Skateboarding on the cover of the September 2015 issue of the American Bar Association magazine AKA the ABA Journal. The cover stunt person looks like a cross between Michael J Fox and Mark Wahlberg. I like the out-of-focus statuesque lady in the background. Is it just me or does her board look like an out of scale (too large) photoshop job. It appears that the cover is just used to illustrate the concept of a “Legal Rebel” and is not skateboarding specific, although it looks like the board in the photo might have actually been produced. Skateboards (still) = Rebels.
– Thanks to Sam for the photo.
The July 15th, 1977 issue of Rolling Stone featured a 7 page spread on skateboarding by Tim Cahill and photographs by Warren Bolster. The cover story is on remembering the Beatles. Flipping through the pages is a trip, Roling Stone, supposedly with it’s finger on the pulse of alternative youth culture and rock and roll, but woefully square. One highlight, a full page ad for the Ramones first album, also shown here. A lot of the other ads seemed to be aimed at actual musicians instead of the general public. Check it out after the jump.
I learned that Rodney Mullen was in Wired by following J Grant Brittain on Instagram, as the Wired feature uses quite a few of his pictures. The lengthy article covers the events that led to Mullen’s first TED talk, his love of Linux, and his subsequent speaking and consulting business. Mullen obviously likes to use skateboarding as an instrument for illustration and inspiration in his new work, as it that’s where his credibility and recognition comes from. He draws parallels between skate culture and tech culture. It’s all very interesting, in a warm fuzzy way, but none if is paradigm changing or particularly new for that matter. It’s important to remember that the job of a professional speaker is more or less to inspire, often times through getting an audience to adjust their thinking a little. It’s the equivalent of removing a few pieces in a log jam or loosening up a few strands in a knot, hopefully allowing the listeners to attack their problems successfully with a new prospective, or at the very least, make them believe they can. On the front page of Wired there’s currently an opinion piece by former competitive skater and NHS team member Kathy Sierra. Sierra’s opinion piece dwells on sexism in the skateboarding world at the expense of everything positive that skateboard culture has to offer. The important thing to note, there is no singular skateboard culture. Rampant sexism certainly exists, but it is in no way indicative of the entire culture, or even the entire industry.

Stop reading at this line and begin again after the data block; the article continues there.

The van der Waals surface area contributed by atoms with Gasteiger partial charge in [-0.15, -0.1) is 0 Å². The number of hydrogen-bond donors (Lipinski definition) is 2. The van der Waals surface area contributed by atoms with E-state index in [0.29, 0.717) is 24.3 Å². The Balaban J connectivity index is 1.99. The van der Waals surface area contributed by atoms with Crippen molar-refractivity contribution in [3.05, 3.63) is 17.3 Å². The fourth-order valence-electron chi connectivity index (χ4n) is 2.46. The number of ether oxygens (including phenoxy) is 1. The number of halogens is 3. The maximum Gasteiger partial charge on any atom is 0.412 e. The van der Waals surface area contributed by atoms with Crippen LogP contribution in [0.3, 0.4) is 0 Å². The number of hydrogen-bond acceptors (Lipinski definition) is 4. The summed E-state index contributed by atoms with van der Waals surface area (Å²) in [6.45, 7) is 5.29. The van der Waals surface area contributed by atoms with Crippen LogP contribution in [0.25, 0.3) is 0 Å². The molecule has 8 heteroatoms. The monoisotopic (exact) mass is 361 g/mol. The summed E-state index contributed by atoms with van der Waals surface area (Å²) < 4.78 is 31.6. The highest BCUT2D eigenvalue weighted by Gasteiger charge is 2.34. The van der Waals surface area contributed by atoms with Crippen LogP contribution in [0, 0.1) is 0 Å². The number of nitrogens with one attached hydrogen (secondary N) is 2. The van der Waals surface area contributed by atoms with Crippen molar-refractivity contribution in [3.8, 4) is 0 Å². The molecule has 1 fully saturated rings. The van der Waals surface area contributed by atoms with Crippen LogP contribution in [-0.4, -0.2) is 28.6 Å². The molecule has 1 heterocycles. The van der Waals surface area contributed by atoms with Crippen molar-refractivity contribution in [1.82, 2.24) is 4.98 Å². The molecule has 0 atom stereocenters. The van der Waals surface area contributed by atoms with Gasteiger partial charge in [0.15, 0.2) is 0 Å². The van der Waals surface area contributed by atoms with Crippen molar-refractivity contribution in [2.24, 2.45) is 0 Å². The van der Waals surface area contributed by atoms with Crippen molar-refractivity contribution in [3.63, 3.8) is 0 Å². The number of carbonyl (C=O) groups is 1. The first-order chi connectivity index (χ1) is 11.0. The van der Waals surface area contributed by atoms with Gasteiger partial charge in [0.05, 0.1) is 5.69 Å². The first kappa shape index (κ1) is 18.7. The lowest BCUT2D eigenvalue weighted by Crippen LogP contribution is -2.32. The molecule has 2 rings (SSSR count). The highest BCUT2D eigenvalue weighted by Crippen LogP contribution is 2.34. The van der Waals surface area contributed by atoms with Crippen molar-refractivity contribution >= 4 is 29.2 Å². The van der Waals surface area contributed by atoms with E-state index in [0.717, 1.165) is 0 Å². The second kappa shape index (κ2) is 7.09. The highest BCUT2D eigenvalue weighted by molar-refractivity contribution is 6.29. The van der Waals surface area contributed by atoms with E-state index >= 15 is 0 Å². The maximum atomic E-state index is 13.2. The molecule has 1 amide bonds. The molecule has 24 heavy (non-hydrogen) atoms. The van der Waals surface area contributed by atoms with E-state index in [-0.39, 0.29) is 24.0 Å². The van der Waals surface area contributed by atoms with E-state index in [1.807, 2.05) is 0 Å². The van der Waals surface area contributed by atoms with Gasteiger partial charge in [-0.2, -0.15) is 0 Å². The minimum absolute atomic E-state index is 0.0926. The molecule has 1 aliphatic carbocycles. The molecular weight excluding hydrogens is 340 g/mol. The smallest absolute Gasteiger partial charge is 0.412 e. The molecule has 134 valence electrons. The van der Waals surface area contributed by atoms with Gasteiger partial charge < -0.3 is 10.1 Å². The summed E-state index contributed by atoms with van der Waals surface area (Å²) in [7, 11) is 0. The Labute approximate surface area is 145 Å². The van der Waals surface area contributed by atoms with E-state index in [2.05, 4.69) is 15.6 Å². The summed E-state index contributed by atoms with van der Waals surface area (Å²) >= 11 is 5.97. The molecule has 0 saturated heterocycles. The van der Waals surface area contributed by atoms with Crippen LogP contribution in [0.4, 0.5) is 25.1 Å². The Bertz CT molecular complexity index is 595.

Another installment in the long history of Mad Magazine skateboard as comic vehicle. This is Spy vs Spy. Jr in Reversin’ Surfin’ from the 2007 compendium Spy vs. Spy 2: The Joke and Dagger Files. Yes “Hip” is the sound every skateboarder makes when ollieing. The onomatopoeia is not actually part of the gag, but it’s actually funnier than the gag by far. It could be a good premise for a video skit. Check out the full spread after the jump.
– Thanks to MC for the photo.
This is a 1980 advertisement for Kodak photo paper featuring Michael Landon. This ad came out in the 101’st year of the company when they were probably at their peak. 30 years later they filed for bankruptcy mostly due to the fact that they couldn’t keep up with the world of digital photography, despite having invented it! Michael says you should order more fun for everyone. Sure, why not? It looks like the kid in the photo is wearing volleyball kneepads and a couple of rolls of paper towels around his elbows. I’m not sure about that skateboard either. The single conical wheels are pristine but I’ve seen issues of Thrasher thicker than that deck.
Issue #268 of Mad Magazine, on the newsstands in January of 1987. It’s the lighter side of evolution. Bonus punk rock lighter side of appearances after the jump.
I couldn’t find out a single thing about who this Tiffany Eubank is. There are too many current day Tiffany Eubanks littering social media for Google to be much help. I believe she must have been an English model or actress. She was featured in a series of ads for Ushers Green Stripe scotch doing things like skydiving and skateboarding. The advertisement on the left ran in 1965, the same year as this Nash Sidewalk Surfboard ad. Actually, It’s unclear what company produced this advert. It appeared in a surfing magazine, and Surfing Heritage lists Ventura International Plastics (in Ventura) as the manufacturer of the Duke Kahanamoku surfboard model, but the Nash name is not on the (at least) 2 different Duke Kahanamoku skateboards, and their address was in Texas even back then. Then there’s the mail away surfing stickers. That address is for a third entity called Program Sales with a Hollywood address. It’s a bit of a head scratcher, but the Cowabunga ad is a pretty cool one.
Adam Shomsky has a Youtube channel filled with high frame rate slow motion videos of skateboarding and “other random stuff that looks cool in slow mo, like fire.” A writer over at Wired used an open source physics video analysis tool called Tracker (Insert Tracker vs. Indy joke here.) to break down the forces at work in an ollie. The resulting animated gifs are vaguely interesting and sort of hypnotic, especially if you like looking at lots of vectors and symbols overlaid on skateboard videos. Check out The Physics of Doing an Ollie on a Skateboard, or, the Science of Why I Can’t Skate.